The following chart shows how NIC has not only maintained, but greatly increased its revenues in spite of ten years of declining enrollments. It seems for the entire last decade, NIC Administrators have had full coffers, millions of dollars to spend, and no incentive whatsoever to focus on improving academics or increasing enrollment at the college. Why is this?
As it turns out, many of the sources of NIC Funding do not take enrollment into account. The funding mechanisms are based on a model that assumes that enrollment will continue to grow and that declines are temporary. Therefore, while NIC deprioritizes academics and the student population dwindles, money continues to pour into the administration’s coffers.
No wonder members of the previous administration preferred things the way they were. Lots of money and few responsibilities!!!
WHY LOSING STUDENTS DOESN'T HURT THE BOTTOM LINE
Why Does NIC have so much Money when it is Losing Students every Year? Let’s look at how funding from state, local, and federal sources responds to declining enrollment.
STATE FUNDING: NIC’s allocation of money from the state’s General Fund rose by 22%, between 2011 and 2019, even as enrollment (FTE) declined by 17%. Money from the state's General Fund is based on the previous year’s budget, with adjustments. The state does make adjustments for enrollment, but the penalty for losing students is only half of the increase for gaining them. This generous budgeting method was intended to stablize staffing during short-term declines but in the case of NIC it is subsidizing a long-term decline.
LIQUOR FUND: This is a fixed amount of money distributed to Idaho colleges regardless of enrollment.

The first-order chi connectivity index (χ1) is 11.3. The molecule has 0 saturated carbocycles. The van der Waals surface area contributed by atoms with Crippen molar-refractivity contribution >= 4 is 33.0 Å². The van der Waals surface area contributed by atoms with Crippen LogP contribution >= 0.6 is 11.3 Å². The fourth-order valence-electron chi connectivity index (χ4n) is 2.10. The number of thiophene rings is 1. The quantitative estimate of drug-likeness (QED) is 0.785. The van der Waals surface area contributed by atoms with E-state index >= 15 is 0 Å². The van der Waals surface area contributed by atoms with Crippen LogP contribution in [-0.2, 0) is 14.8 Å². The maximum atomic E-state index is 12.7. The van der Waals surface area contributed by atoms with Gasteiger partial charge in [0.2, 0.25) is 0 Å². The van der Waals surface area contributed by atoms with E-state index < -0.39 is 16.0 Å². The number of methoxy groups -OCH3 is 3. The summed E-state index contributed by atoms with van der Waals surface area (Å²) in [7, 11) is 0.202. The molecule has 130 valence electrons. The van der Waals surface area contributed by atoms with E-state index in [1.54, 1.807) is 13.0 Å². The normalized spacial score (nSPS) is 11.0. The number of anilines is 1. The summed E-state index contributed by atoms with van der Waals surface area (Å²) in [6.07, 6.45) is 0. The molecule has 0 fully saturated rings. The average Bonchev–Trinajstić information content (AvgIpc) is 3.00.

PROPERTY TAXES: Over 35% of NIC’s revenues come from property taxes. NIC’s share of property taxes rises when the tax basis rises, but does not decline when enrollment falls. In theory, both property taxes and enrollment should grow as the population grows, but NIC appears to have gamed the system. NIC also receives twice the relative funding from property taxes that either CSI or CWI receive.
TUITION & FEES: Due to increases in the amount of tuition cost NIC tuition income has risen by 32% over ten years, while its FTE enrollment declined by 17%.
The fact that very few of NIC’s funding sources are sensitive to enrollment declines explains why NIC is financially secure, and has plenty of money to spend on building projects, administrators, and property acquisition even as it educates fewer and fewer students.
WHAT DOES THIS ALL MEAN?
NIC’s enrollment decline between 2012 and 2020, if unintentional, was inexcusable, and if intentional, was diabolical.
In either case, we want to make absolutely clear where the fault lies. Overly generous funding formulas failed to address the problem of NIC's declining enrollment, but the source of the problem was the misplaced priorities of NIC's blundering leadership. All blame lies on previous administrations.
Based on the administrations utter failure to maintain enrollment, it appears that the 2021 firing of the previous NIC President was justified. Yet now that a new board is in place, working to fix the disaster, the boards, foundations, and agencies that gave NIC a free pass while it floundered, are threatening to pull the plug on accreditation. Instead of supporting the new trustees, the same “Friends of NIC” that twiddled their thumbs while NIC tanked, are freaking out and demanding a return to the old, failed administration.
We’d like to know exactly what is going on here. Why are all the boards, foundations, agencies, and administrators who guided NIC during this disastrous decade so opposed to new leadership? Why were they silent and supportive as the previous leadership drove NIC enrollment off a cliff? And what changed in 2012, that NIC enrollment went from years of steady growth to years of continuous decline?